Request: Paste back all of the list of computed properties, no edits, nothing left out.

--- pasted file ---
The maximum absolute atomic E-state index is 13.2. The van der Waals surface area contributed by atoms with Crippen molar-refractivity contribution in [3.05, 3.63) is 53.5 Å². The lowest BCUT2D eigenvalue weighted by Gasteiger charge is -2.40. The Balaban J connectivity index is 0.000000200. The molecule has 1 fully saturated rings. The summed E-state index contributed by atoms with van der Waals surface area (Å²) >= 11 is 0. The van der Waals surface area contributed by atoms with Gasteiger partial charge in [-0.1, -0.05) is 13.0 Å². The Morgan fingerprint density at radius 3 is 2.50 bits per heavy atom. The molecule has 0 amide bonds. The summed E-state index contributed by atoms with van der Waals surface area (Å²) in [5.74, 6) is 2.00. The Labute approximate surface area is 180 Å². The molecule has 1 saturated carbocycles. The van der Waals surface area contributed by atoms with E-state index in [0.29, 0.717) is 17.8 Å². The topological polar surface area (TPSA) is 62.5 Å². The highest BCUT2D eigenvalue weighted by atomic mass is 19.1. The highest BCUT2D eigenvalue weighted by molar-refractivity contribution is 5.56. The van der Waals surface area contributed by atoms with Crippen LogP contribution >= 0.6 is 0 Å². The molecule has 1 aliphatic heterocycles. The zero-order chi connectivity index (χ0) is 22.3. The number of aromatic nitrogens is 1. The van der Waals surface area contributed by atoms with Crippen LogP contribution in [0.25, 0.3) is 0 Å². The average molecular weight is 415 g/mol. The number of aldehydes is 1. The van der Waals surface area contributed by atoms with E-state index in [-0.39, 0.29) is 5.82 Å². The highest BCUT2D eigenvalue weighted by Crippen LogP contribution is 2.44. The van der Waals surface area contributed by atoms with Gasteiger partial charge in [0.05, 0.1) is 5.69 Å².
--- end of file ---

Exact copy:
The maximum absolute atomic E-state index is 13.2. The van der Waals surface area contributed by atoms with Crippen molar-refractivity contribution in [3.05, 3.63) is 53.5 Å². The lowest BCUT2D eigenvalue weighted by Gasteiger charge is -2.40. The Balaban J connectivity index is 0.000000200. The molecule has 1 fully saturated rings. The summed E-state index contributed by atoms with van der Waals surface area (Å²) >= 11 is 0. The van der Waals surface area contributed by atoms with Gasteiger partial charge in [-0.1, -0.05) is 13.0 Å². The Morgan fingerprint density at radius 3 is 2.50 bits per heavy atom. The molecule has 0 amide bonds. The summed E-state index contributed by atoms with van der Waals surface area (Å²) in [5.74, 6) is 2.00. The Labute approximate surface area is 180 Å². The molecule has 1 saturated carbocycles. The van der Waals surface area contributed by atoms with E-state index in [0.29, 0.717) is 17.8 Å². The topological polar surface area (TPSA) is 62.5 Å². The highest BCUT2D eigenvalue weighted by atomic mass is 19.1. The highest BCUT2D eigenvalue weighted by molar-refractivity contribution is 5.56. The van der Waals surface area contributed by atoms with Crippen LogP contribution >= 0.6 is 0 Å². The molecule has 1 aliphatic heterocycles. The zero-order chi connectivity index (χ0) is 22.3. The number of aromatic nitrogens is 1. The van der Waals surface area contributed by atoms with Crippen LogP contribution in [0.25, 0.3) is 0 Å². The average molecular weight is 415 g/mol. The number of aldehydes is 1. The van der Waals surface area contributed by atoms with E-state index in [-0.39, 0.29) is 5.82 Å². The highest BCUT2D eigenvalue weighted by Crippen LogP contribution is 2.44. The van der Waals surface area contributed by atoms with Gasteiger partial charge in [0.05, 0.1) is 5.69 Å².